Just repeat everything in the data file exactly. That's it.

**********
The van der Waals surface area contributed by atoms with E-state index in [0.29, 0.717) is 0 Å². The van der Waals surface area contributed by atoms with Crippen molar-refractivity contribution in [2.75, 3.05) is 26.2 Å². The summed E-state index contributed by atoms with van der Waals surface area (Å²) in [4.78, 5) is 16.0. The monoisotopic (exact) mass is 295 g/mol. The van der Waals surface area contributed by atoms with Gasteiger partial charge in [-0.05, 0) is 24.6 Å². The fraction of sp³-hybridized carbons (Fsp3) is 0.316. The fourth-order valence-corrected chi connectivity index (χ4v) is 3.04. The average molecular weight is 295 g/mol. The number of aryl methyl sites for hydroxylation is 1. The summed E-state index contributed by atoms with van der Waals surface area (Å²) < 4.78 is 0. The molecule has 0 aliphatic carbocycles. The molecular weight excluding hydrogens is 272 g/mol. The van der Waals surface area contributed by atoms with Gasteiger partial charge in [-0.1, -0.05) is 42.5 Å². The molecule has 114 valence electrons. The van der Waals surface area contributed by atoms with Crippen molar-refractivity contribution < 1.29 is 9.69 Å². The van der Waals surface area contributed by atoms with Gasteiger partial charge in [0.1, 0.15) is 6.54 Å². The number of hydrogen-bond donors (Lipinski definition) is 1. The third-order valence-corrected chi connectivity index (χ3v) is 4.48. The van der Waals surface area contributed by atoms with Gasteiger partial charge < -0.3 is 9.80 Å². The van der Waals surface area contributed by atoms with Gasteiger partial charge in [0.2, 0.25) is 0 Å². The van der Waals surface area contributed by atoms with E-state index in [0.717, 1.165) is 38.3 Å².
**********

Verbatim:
The van der Waals surface area contributed by atoms with E-state index in [0.29, 0.717) is 0 Å². The van der Waals surface area contributed by atoms with Crippen molar-refractivity contribution in [2.75, 3.05) is 26.2 Å². The summed E-state index contributed by atoms with van der Waals surface area (Å²) in [4.78, 5) is 16.0. The monoisotopic (exact) mass is 295 g/mol. The van der Waals surface area contributed by atoms with Gasteiger partial charge in [-0.05, 0) is 24.6 Å². The fraction of sp³-hybridized carbons (Fsp3) is 0.316. The fourth-order valence-corrected chi connectivity index (χ4v) is 3.04. The average molecular weight is 295 g/mol. The number of aryl methyl sites for hydroxylation is 1. The summed E-state index contributed by atoms with van der Waals surface area (Å²) < 4.78 is 0. The molecule has 0 aliphatic carbocycles. The molecular weight excluding hydrogens is 272 g/mol. The van der Waals surface area contributed by atoms with Gasteiger partial charge in [-0.1, -0.05) is 42.5 Å². The molecule has 114 valence electrons. The van der Waals surface area contributed by atoms with Crippen molar-refractivity contribution < 1.29 is 9.69 Å². The van der Waals surface area contributed by atoms with Gasteiger partial charge in [0.1, 0.15) is 6.54 Å². The number of hydrogen-bond donors (Lipinski definition) is 1. The third-order valence-corrected chi connectivity index (χ3v) is 4.48. The van der Waals surface area contributed by atoms with Gasteiger partial charge < -0.3 is 9.80 Å². The van der Waals surface area contributed by atoms with Gasteiger partial charge in [0.2, 0.25) is 0 Å². The van der Waals surface area contributed by atoms with E-state index in [0.717, 1.165) is 38.3 Å².